‘iRead at Crest View’

Holly Thompson, a media specialist at Crest View Elementary, demonstrates an example of a learning app on an iPad. (Sun Post staff photo by Jonathan Young)
Holly Thompson, a media specialist at Crest View Elementary, demonstrates an example of a learning app on an iPad. (Sun Post staff photo by Jonathan Young)


Some worry today’s ubiquitous technology is decreasing literacy. But Holly Thompson, a media specialist at Crest View Elementary in Brooklyn Park, plans to use it to do the opposite.

Thompson recently sought out, applied for and received a $35,000 federal grant to purchase 64 iPads for her action plan called “iRead at Crest View.” The grant was a Library Services and Technology Act (LSTA) grant from the Institute of Museum and Library Services. In addition to iPads, it funds the purchase of applications (apps), electronic-books (e-books), supplies needed to manage the iPads, and teacher training to ensure effective use.

Thompson applied for the grant last summer but didn’t hear results until months later. She expects to receive and begin using the iPads by the beginning of February.

“This building doesn’t have much technology,” Thompson said. “… Sixty-four iPads in the building will be a game-changer for the kids.”

Holly Thompson
Holly Thompson

Thompson expects the iPads will help teach reading; help kids learn to navigate “nonlinear text,” such as webpages with hyperlinks; and allow students to be creative and demonstrate learning in new ways.

“I think they’ll be using tools to create things that they wouldn’t (otherwise) be able to,” she said.

Dawn Nelson, instructional media and technology coordinator for the Osseo School District, agreed.

“It’s not about the technology,” she said. “It’s about the learning that piece of equipment can enable. … How can we use these to get kids to think more deeply? If we’re just using them as worksheets, paper’s cheaper.”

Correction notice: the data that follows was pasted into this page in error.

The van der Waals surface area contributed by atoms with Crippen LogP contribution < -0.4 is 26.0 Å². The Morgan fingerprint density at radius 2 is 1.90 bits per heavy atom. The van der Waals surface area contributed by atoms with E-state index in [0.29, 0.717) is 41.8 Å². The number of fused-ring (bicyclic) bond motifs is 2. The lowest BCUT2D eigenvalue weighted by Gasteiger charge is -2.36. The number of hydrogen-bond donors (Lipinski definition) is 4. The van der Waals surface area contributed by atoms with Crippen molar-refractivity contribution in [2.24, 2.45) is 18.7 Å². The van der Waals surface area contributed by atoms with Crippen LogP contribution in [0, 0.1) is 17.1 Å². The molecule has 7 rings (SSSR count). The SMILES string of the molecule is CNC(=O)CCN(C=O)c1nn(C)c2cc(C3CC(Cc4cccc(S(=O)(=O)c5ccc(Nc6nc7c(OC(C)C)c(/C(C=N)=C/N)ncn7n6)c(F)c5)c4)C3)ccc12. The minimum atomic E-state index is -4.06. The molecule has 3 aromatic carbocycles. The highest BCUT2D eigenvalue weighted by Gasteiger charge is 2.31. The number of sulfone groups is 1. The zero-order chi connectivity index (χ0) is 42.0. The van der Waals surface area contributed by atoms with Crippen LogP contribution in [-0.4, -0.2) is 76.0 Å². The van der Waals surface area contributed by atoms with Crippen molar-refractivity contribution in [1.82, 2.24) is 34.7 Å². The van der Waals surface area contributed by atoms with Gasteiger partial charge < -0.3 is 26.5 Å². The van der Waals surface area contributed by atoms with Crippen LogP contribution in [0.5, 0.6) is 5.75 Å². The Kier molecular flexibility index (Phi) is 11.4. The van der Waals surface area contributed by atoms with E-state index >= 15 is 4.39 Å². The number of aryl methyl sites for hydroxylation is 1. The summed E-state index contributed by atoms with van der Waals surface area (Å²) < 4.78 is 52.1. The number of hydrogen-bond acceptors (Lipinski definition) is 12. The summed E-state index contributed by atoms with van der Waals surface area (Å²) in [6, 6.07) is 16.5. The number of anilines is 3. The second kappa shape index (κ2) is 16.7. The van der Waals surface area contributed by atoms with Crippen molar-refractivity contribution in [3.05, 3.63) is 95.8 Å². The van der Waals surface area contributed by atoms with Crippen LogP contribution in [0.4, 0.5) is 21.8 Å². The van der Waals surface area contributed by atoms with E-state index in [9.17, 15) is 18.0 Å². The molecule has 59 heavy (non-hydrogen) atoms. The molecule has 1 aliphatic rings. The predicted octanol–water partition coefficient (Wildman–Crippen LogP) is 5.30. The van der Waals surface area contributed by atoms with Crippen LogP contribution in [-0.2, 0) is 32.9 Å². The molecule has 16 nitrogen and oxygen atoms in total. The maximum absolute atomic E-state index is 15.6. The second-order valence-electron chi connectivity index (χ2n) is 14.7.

Crest View’s grant is specifically intended to “extend library services in the classroom,” and Thompson plans to have four iPads remain in each classroom. Keeping the devices in the rooms will allow teachers to integrate the iPads into instruction, rather than plan around trips to the media center.

That’s a key to success, Nelson said.

“My vision is that these portable devices make access to information seamless,” she said.

Nelson noted the iPads will be secure and strictly filtered for safety. Teachers or administrators can control the apps available on the devices and can even change which apps are available from class to class. That discourages distractions from learning.

To meet the grant requirements, Thompson will need to report the school’s progress to the Department of Education. She will also need to publish links to student work on a website.

The work Thompson has done with the grant is in addition to her usual responsibilities, and she has put a lot of her own time into the project. But she feels strongly about it.

“People who don’t (spend time) here, in this building, won’t really grasp how huge having iPads in each classroom will be,” she said, tears glistening in the corners of her eyes.

When she opened the email informing her the school got the grant,she couldn’t contain her excitement.

“I literally bounced … to the principal’s office,” she said. When Thompson shared the news, Principal Suzette Erickson started jumping up and down as well.

Nelson said the grant is indeed something to be excited about.

“Those LSTA grants are very difficult to get, very difficult to write,” Nelson said. “(Thompson) so cares for her students. She wants to make things work for them.”

Contact Jonathan Young at [email protected]